Records are meant to be broken, don’t you think so? If you have answered in the affirmative, then you might want to celebrate the fact that NASA’s Opportunity rover on Mars has now achieved a brand new record, having completed a longer distance compared to any other vehicle on the surface of a different planet.
As of July 27th, 2014, the Opportunity rover has clocked up a grand total of 25.01 miles (40.2 kilometers) on Mars, at least according to NASA officials. The previous extraterrestrial distance record was under the ownership of the Soviet Union’s remote-controlled Lunokhod 2 rover, where that model managed a distance of 24.2 miles (39 km) on the moon all the way back, four decades plus ago, in 1973.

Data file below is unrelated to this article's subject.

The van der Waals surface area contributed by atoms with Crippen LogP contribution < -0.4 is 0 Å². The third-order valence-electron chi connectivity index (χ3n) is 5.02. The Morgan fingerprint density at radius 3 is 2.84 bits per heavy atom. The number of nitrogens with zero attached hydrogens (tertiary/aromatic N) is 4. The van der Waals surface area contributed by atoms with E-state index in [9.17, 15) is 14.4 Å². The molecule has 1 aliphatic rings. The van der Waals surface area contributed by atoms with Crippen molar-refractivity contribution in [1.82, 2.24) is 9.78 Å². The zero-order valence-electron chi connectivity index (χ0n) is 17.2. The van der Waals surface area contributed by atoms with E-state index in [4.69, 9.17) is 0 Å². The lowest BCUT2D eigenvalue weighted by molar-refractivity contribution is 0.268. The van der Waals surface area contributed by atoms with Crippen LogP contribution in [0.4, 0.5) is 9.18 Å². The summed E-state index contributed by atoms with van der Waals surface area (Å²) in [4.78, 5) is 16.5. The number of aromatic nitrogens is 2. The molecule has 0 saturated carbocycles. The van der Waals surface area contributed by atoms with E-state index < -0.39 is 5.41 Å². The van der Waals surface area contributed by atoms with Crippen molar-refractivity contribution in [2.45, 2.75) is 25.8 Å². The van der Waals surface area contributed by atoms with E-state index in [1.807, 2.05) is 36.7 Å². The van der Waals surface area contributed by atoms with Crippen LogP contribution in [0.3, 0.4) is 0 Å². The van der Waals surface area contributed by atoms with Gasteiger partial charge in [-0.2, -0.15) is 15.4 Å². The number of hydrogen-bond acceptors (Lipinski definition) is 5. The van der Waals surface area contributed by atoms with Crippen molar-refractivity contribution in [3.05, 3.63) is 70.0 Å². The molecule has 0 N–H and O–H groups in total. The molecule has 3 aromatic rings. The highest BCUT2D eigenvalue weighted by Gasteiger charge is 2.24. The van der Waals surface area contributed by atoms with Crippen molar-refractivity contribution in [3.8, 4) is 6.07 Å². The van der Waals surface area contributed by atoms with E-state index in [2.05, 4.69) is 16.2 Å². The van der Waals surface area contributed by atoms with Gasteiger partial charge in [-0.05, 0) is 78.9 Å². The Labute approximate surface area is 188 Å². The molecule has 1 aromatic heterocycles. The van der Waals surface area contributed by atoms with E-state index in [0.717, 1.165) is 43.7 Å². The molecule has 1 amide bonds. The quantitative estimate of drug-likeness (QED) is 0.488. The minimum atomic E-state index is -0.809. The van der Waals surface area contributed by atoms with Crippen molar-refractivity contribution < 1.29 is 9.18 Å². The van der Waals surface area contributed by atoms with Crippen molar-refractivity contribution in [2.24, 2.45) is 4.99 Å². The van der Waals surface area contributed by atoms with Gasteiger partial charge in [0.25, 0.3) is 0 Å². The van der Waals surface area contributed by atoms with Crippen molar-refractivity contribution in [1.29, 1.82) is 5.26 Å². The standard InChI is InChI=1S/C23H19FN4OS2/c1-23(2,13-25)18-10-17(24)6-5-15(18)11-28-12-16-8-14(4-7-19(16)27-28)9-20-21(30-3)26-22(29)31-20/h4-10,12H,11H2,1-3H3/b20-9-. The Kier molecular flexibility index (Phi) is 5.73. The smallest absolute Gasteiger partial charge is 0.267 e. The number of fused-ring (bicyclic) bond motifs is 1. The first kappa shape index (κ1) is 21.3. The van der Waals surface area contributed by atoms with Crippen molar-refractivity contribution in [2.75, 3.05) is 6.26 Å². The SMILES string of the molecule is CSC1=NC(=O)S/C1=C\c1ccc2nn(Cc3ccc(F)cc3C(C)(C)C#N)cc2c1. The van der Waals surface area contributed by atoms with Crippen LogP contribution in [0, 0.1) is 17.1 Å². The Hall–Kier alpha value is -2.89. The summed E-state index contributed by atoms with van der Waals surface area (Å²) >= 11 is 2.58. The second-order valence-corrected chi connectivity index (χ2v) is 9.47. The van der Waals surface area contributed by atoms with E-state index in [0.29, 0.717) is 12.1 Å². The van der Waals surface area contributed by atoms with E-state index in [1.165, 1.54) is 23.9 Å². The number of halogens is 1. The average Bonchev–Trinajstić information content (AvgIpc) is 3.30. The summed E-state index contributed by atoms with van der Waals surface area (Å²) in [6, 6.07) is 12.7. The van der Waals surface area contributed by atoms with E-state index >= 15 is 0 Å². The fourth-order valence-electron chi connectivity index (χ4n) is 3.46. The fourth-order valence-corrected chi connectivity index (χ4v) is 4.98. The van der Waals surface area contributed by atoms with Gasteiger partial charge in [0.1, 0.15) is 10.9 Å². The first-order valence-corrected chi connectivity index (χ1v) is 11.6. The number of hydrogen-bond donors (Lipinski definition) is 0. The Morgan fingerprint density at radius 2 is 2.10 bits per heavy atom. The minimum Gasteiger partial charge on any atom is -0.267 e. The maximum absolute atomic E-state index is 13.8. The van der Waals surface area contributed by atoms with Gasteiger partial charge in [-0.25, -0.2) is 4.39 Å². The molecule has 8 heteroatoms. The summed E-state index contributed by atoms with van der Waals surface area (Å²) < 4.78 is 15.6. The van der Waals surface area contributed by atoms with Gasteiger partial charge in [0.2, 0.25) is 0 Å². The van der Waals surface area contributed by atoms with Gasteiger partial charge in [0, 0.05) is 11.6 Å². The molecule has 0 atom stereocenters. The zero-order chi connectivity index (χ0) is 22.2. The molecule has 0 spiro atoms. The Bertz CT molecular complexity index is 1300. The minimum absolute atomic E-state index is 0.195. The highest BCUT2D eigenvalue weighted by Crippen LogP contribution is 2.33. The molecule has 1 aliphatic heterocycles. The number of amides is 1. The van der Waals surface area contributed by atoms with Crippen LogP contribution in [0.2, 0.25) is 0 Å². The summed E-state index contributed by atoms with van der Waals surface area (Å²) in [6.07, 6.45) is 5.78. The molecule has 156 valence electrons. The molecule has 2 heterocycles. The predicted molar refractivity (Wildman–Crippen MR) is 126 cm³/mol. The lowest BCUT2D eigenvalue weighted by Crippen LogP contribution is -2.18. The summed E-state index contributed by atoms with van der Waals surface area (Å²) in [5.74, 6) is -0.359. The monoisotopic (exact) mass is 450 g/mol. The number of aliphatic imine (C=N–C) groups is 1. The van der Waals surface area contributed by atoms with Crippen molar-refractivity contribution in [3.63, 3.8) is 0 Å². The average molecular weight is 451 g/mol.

Opportunity project manager John Callas, of NASA’s Jet Propulsion Laboratory in Pasadena, California, shared, “Opportunity has driven farther than any other wheeled vehicle on another world. This is so remarkable considering Opportunity was intended to drive about one kilometer and was never designed for distance. But what is really important is not how many miles the rover has racked up, but how much exploration and discovery we have accomplished over that distance.”
If the Opportunity rover continues to roll on for one mile plus or so, it would have pulled off an off-world marathon (that is, 26.2 miles, or 42.2 km). Will Opportunity seek out other “water” sources along the way?